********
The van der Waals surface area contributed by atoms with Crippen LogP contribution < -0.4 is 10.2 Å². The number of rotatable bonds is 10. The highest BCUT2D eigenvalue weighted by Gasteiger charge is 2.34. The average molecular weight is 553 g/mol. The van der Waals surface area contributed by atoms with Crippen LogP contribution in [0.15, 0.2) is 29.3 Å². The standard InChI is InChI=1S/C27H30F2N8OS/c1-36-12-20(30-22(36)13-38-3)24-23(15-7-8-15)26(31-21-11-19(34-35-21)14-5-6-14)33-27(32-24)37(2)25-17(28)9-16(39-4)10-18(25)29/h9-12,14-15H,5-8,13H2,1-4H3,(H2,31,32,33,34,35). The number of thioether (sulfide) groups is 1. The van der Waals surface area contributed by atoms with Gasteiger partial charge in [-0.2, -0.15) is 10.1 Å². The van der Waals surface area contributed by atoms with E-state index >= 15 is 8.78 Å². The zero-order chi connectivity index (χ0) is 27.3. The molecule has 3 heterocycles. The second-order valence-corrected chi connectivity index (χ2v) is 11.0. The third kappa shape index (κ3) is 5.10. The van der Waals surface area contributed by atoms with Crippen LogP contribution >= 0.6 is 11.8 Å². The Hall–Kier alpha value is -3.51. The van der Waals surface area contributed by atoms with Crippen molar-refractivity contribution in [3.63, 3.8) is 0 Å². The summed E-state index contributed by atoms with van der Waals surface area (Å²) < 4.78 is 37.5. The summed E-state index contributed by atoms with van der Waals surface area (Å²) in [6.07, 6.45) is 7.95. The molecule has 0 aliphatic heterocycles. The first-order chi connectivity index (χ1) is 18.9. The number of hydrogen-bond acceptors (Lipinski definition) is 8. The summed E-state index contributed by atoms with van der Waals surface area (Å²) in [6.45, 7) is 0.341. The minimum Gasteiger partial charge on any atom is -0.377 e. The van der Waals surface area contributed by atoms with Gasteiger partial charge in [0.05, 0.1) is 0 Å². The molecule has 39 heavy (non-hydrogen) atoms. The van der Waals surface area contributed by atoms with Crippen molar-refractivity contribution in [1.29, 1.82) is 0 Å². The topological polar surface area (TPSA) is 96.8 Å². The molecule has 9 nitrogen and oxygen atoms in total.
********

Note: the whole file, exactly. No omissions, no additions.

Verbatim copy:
The van der Waals surface area contributed by atoms with Crippen LogP contribution < -0.4 is 10.2 Å². The number of rotatable bonds is 10. The highest BCUT2D eigenvalue weighted by Gasteiger charge is 2.34. The average molecular weight is 553 g/mol. The van der Waals surface area contributed by atoms with Crippen LogP contribution in [0.15, 0.2) is 29.3 Å². The standard InChI is InChI=1S/C27H30F2N8OS/c1-36-12-20(30-22(36)13-38-3)24-23(15-7-8-15)26(31-21-11-19(34-35-21)14-5-6-14)33-27(32-24)37(2)25-17(28)9-16(39-4)10-18(25)29/h9-12,14-15H,5-8,13H2,1-4H3,(H2,31,32,33,34,35). The number of thioether (sulfide) groups is 1. The van der Waals surface area contributed by atoms with Gasteiger partial charge in [-0.2, -0.15) is 10.1 Å². The van der Waals surface area contributed by atoms with E-state index >= 15 is 8.78 Å². The zero-order chi connectivity index (χ0) is 27.3. The molecule has 3 heterocycles. The second-order valence-corrected chi connectivity index (χ2v) is 11.0. The third kappa shape index (κ3) is 5.10. The van der Waals surface area contributed by atoms with Crippen LogP contribution >= 0.6 is 11.8 Å². The Hall–Kier alpha value is -3.51. The van der Waals surface area contributed by atoms with Crippen molar-refractivity contribution in [3.63, 3.8) is 0 Å². The summed E-state index contributed by atoms with van der Waals surface area (Å²) < 4.78 is 37.5. The summed E-state index contributed by atoms with van der Waals surface area (Å²) in [6.07, 6.45) is 7.95. The molecule has 0 aliphatic heterocycles. The first-order chi connectivity index (χ1) is 18.9. The number of hydrogen-bond acceptors (Lipinski definition) is 8. The summed E-state index contributed by atoms with van der Waals surface area (Å²) in [6.45, 7) is 0.341. The minimum Gasteiger partial charge on any atom is -0.377 e. The van der Waals surface area contributed by atoms with Gasteiger partial charge in [0.05, 0.1) is 0 Å². The molecule has 39 heavy (non-hydrogen) atoms. The van der Waals surface area contributed by atoms with Crippen molar-refractivity contribution in [1.29, 1.82) is 0 Å². The topological polar surface area (TPSA) is 96.8 Å². The molecule has 9 nitrogen and oxygen atoms in total.